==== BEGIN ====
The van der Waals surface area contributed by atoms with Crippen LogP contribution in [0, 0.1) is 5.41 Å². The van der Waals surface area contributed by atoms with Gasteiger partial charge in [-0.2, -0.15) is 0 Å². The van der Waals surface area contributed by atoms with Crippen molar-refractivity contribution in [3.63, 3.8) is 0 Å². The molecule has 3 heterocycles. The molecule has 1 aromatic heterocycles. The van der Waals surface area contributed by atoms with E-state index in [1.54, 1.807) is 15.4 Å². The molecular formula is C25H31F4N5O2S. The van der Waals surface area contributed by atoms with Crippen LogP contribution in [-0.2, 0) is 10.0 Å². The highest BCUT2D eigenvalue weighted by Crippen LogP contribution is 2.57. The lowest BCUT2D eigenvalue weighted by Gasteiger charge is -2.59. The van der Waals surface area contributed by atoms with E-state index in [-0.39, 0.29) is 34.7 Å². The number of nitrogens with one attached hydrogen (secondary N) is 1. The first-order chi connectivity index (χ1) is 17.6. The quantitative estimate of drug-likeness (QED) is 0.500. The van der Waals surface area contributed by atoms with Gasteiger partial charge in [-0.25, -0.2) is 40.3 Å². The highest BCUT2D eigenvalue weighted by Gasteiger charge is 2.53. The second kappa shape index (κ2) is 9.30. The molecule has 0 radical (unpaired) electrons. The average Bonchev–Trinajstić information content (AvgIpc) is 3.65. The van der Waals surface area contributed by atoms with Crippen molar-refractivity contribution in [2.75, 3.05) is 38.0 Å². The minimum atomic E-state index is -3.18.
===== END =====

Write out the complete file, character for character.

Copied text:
The van der Waals surface area contributed by atoms with Crippen LogP contribution in [0, 0.1) is 5.41 Å². The van der Waals surface area contributed by atoms with Gasteiger partial charge in [-0.2, -0.15) is 0 Å². The van der Waals surface area contributed by atoms with Crippen molar-refractivity contribution in [3.63, 3.8) is 0 Å². The molecule has 3 heterocycles. The molecule has 1 aromatic heterocycles. The van der Waals surface area contributed by atoms with E-state index in [1.54, 1.807) is 15.4 Å². The molecular formula is C25H31F4N5O2S. The van der Waals surface area contributed by atoms with Crippen LogP contribution in [-0.2, 0) is 10.0 Å². The highest BCUT2D eigenvalue weighted by Crippen LogP contribution is 2.57. The lowest BCUT2D eigenvalue weighted by Gasteiger charge is -2.59. The van der Waals surface area contributed by atoms with E-state index in [-0.39, 0.29) is 34.7 Å². The number of nitrogens with one attached hydrogen (secondary N) is 1. The first-order chi connectivity index (χ1) is 17.6. The quantitative estimate of drug-likeness (QED) is 0.500. The van der Waals surface area contributed by atoms with Gasteiger partial charge in [-0.25, -0.2) is 40.3 Å². The highest BCUT2D eigenvalue weighted by Gasteiger charge is 2.53. The second kappa shape index (κ2) is 9.30. The molecule has 0 radical (unpaired) electrons. The average Bonchev–Trinajstić information content (AvgIpc) is 3.65. The van der Waals surface area contributed by atoms with Crippen molar-refractivity contribution in [2.75, 3.05) is 38.0 Å². The minimum atomic E-state index is -3.18.